Today I spotted an article in the September 21, 2009 issue of “Leadership Journal” by John Ortberg called: The Strong-Willed Leader: There is a difference between a surrendered will and a weak will. I was really encouraged to see this come to light, because over the 27 years that I have been involved with the church as an institution, I have consistently encountered teaching – both specific and implied – that God’s plan for us is have no will of our own. I have observed that the resulting passivity of church culture in America, particularly as it is encouraged in the “laity” or attenders, is linked to the taking away of the “key” in Luke 11:52; It hinders those who are trying to enter the Kingdom, or domain of God. Then there is that disturbing statement in Matthew 11:12 about “violent men” taking the Kingdom by force.

So how do we square that Jesus both “set His face to go to Jerusalem” in Luke 10:51, and yet only always did what He saw His Father doing? (John 5:19) It doesn’t seem a mystery to me any more. It has a lot to do with what we believe God wants from us, and what He will do if we bow our heart to Him. You see, every other god (and I use this term in the broadest sense) seeks to take power from us – to use us, and use us up. The true God is the only One who can afford to give us more power than He takes from us. (Note the promises in Acts 1:8, Ephesians 1:20, e.g.)But old habits are hard to break – we have been taught by our other gods that to come under the authority of another means we must disengage our will. At the same time we are doing this (which I beleieve is very offensive to God – kind of like bonevolent adoptive parents bringing a child home only to see him crippled by a constant, parylizing fear that they are going to beat and abuse him), He is all about the task of healing and rebuilding our will so that it is functioning again – evidenced by the ability to daily choose to follow Him. (Romans 8:14)

More could be said about this – and I hope that we as the Church will begin to grow in this understanding: that God comes to empower and repair our will, and to equip us for the spiritual battle field we live in. Passivity is not close to godlikeness – rather it takes an incredibly strong and healthy will for us to do as Jesus did in setting His face toward Jerusalem, for this where our cross awaits us…the one we are to take up daily as we follow our Savior.
Grace & Peace

THE GATHERING – SEPTEMBER 26TH AT THE SHED!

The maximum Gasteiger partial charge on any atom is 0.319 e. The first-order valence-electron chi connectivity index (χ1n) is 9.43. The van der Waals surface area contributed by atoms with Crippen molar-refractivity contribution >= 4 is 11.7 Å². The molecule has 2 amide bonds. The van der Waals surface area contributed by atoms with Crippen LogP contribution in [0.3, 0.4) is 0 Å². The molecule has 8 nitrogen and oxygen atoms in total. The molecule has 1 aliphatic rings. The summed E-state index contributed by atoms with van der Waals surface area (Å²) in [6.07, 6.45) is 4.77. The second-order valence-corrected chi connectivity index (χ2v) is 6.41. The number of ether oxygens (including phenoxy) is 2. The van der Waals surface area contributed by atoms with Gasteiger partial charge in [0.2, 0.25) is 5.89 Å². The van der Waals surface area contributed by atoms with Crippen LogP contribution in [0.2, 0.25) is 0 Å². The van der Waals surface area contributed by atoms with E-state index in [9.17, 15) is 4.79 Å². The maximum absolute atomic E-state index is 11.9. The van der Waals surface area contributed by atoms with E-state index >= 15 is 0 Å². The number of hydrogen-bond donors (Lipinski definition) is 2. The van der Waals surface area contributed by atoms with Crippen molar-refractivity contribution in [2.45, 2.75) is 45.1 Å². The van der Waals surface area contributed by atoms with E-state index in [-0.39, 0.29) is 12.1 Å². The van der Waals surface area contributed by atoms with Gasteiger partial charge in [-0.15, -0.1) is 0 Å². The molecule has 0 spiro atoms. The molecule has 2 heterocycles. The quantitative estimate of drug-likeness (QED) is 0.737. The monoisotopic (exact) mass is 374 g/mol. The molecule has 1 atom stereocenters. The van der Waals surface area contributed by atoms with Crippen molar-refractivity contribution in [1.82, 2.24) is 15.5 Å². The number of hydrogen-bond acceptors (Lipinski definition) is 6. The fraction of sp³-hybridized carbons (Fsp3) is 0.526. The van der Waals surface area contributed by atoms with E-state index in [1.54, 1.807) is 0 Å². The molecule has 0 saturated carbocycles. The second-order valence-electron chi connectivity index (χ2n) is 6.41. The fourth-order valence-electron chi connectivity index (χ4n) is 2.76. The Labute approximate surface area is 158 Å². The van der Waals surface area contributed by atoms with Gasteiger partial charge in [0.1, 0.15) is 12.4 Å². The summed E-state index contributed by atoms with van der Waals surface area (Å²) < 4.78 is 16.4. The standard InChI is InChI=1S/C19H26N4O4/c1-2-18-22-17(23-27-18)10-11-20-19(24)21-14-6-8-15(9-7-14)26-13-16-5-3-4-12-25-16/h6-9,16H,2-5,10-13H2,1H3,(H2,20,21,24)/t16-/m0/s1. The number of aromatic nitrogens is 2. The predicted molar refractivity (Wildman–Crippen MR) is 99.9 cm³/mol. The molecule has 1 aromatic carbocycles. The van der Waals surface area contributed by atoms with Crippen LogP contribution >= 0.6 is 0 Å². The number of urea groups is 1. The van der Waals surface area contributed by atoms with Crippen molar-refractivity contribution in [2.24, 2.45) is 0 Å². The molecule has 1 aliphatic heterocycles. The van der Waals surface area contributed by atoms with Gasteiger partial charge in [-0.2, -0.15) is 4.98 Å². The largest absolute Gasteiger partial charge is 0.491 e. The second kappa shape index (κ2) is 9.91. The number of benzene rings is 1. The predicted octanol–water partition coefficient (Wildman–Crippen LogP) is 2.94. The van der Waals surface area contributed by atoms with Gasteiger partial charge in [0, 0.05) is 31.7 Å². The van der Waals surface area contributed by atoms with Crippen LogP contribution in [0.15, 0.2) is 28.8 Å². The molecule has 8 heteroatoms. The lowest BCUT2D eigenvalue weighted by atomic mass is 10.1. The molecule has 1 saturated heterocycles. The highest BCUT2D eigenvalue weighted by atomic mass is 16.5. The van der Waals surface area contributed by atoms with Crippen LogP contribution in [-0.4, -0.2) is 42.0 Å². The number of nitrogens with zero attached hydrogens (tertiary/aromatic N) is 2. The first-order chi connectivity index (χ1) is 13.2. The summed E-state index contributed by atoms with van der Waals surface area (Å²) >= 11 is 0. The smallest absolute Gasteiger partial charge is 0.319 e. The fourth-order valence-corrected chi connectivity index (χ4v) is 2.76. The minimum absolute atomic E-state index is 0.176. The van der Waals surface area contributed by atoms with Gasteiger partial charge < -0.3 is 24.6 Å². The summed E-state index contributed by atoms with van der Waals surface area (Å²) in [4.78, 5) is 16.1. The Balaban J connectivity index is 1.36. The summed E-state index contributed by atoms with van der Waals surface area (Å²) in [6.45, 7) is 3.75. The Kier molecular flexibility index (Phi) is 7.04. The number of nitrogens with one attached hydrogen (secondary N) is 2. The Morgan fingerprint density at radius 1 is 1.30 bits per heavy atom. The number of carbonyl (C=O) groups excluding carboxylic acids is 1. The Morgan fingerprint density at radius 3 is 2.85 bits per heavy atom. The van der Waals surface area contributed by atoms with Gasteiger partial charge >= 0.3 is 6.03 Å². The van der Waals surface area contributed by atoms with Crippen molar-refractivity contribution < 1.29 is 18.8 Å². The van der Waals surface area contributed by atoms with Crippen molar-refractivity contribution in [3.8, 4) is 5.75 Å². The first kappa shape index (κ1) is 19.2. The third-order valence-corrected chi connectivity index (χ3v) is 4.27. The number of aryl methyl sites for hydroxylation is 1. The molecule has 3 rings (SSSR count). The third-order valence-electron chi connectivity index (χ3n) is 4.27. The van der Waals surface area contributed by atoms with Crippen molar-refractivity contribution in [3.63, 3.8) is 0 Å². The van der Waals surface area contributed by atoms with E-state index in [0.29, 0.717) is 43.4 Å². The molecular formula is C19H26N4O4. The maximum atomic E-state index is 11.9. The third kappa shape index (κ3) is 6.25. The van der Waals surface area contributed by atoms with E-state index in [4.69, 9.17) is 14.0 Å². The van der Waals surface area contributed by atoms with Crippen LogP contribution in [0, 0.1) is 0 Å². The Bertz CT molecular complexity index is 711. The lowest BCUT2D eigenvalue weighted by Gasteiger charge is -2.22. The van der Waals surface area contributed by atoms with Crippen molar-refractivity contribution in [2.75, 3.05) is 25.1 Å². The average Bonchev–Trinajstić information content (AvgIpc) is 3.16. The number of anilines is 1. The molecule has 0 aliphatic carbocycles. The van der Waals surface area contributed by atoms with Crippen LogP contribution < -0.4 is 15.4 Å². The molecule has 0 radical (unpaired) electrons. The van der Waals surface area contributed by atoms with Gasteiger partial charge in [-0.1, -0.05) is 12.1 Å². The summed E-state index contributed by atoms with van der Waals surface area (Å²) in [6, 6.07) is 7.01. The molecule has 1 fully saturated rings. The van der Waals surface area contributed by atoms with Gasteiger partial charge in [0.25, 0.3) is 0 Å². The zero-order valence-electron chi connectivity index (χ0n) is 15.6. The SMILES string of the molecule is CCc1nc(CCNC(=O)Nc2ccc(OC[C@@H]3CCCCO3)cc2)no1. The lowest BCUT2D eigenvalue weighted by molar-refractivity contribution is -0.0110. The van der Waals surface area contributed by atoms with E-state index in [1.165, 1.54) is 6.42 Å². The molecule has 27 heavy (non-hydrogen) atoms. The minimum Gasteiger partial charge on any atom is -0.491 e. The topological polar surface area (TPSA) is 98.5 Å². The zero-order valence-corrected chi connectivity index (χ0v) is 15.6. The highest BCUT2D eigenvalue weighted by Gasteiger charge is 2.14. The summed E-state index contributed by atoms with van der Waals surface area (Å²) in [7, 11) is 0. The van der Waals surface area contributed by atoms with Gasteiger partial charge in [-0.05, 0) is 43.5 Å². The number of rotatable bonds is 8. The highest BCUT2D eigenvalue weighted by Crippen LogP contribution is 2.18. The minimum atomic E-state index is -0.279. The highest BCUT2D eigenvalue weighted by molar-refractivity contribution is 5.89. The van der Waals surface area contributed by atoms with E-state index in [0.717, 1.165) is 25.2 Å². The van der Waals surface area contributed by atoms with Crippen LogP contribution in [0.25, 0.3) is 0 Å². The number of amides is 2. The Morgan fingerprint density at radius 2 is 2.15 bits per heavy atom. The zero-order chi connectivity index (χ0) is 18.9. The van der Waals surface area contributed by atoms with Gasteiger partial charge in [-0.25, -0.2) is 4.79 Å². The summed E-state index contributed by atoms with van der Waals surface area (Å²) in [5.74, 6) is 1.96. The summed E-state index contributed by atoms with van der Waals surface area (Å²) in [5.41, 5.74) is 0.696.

The Topic is “Hearing from God – Why at least every Christian has already heard God’s voice”

The Shed (34092 Vickers Street NE in Cambridge) has been offered by Dale Forslin for us to meet starting this month! To show our thanks we are going to be out there next Saturday the 12th to work on clean up and whatever else is needed.

Plan to be out there from noon to about 4:00 p.m.

Well, we had four baptisms in July, and our August Gathering was filled with sharing around a campfire in the park – what God is doing among us.

The Blue Fish house church has been on an amazing journey around learning to invite the Spirit of God to teach us – as Jesus promised He would. (John 16 :12-15) We are going to breakout discussions with questions that send us into the Bible for answers, and seeing how God speaks to all of us – It has been amazing.

But lately we have been tugging on the meaning of “ministry” to each other, and what ministry really means. Ministry has been defined by some as “Our needs being met by God’s resources”, but how do God’s resources get involved? We recognize that the power and gifts of the Holy Spirit are our only hope of “ministry” happening, so we have to go to God with our hands and hearts open, while at the same time we test what comes to us by its:

  1. Consistency with Scripture,
  2. Confirming fruit, and
  3. Confession of Jesus Christ as Lord

We are beginning to see healing and freedom among us – but it’s a learning process. We find we have been affected by all kinds of teaching and perspectives on these things – But as long as we can all defer to the authority of Scripture, we are going to find our way through the experiential part of our walk. He will complete the work He began in us!